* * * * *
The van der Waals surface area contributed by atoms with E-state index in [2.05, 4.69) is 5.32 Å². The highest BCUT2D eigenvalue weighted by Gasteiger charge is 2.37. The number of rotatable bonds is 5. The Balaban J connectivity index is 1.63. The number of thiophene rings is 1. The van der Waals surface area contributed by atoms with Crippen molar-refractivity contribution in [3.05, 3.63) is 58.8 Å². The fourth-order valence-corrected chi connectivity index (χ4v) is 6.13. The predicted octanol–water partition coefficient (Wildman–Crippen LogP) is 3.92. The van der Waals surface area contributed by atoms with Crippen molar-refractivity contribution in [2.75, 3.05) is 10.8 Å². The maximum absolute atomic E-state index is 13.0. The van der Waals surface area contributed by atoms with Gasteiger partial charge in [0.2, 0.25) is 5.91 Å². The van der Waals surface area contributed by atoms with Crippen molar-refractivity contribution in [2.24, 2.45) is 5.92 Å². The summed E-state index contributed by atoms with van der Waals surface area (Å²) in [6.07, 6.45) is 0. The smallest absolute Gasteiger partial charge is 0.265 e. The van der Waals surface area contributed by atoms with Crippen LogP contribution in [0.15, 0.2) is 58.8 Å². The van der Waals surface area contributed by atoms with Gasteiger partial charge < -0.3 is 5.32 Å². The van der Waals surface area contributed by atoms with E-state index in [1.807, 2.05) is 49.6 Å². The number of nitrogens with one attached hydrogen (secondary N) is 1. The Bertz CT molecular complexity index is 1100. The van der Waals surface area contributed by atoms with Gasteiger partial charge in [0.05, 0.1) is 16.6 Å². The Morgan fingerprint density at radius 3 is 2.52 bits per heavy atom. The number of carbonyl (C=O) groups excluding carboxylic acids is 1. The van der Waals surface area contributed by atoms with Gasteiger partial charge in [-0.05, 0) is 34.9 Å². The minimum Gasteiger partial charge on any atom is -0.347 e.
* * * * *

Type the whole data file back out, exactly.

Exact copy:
The van der Waals surface area contributed by atoms with E-state index in [2.05, 4.69) is 5.32 Å². The highest BCUT2D eigenvalue weighted by Gasteiger charge is 2.37. The number of rotatable bonds is 5. The Balaban J connectivity index is 1.63. The number of thiophene rings is 1. The van der Waals surface area contributed by atoms with Crippen molar-refractivity contribution in [3.05, 3.63) is 58.8 Å². The fourth-order valence-corrected chi connectivity index (χ4v) is 6.13. The predicted octanol–water partition coefficient (Wildman–Crippen LogP) is 3.92. The van der Waals surface area contributed by atoms with Crippen molar-refractivity contribution in [2.75, 3.05) is 10.8 Å². The maximum absolute atomic E-state index is 13.0. The van der Waals surface area contributed by atoms with Gasteiger partial charge in [0.2, 0.25) is 5.91 Å². The van der Waals surface area contributed by atoms with Crippen molar-refractivity contribution in [2.24, 2.45) is 5.92 Å². The summed E-state index contributed by atoms with van der Waals surface area (Å²) in [6.07, 6.45) is 0. The smallest absolute Gasteiger partial charge is 0.265 e. The van der Waals surface area contributed by atoms with Crippen LogP contribution in [0.15, 0.2) is 58.8 Å². The van der Waals surface area contributed by atoms with Gasteiger partial charge < -0.3 is 5.32 Å². The van der Waals surface area contributed by atoms with E-state index in [1.807, 2.05) is 49.6 Å². The number of nitrogens with one attached hydrogen (secondary N) is 1. The Bertz CT molecular complexity index is 1100. The van der Waals surface area contributed by atoms with Gasteiger partial charge in [0.05, 0.1) is 16.6 Å². The Morgan fingerprint density at radius 3 is 2.52 bits per heavy atom. The number of carbonyl (C=O) groups excluding carboxylic acids is 1. The van der Waals surface area contributed by atoms with Gasteiger partial charge in [-0.05, 0) is 34.9 Å². The minimum Gasteiger partial charge on any atom is -0.347 e.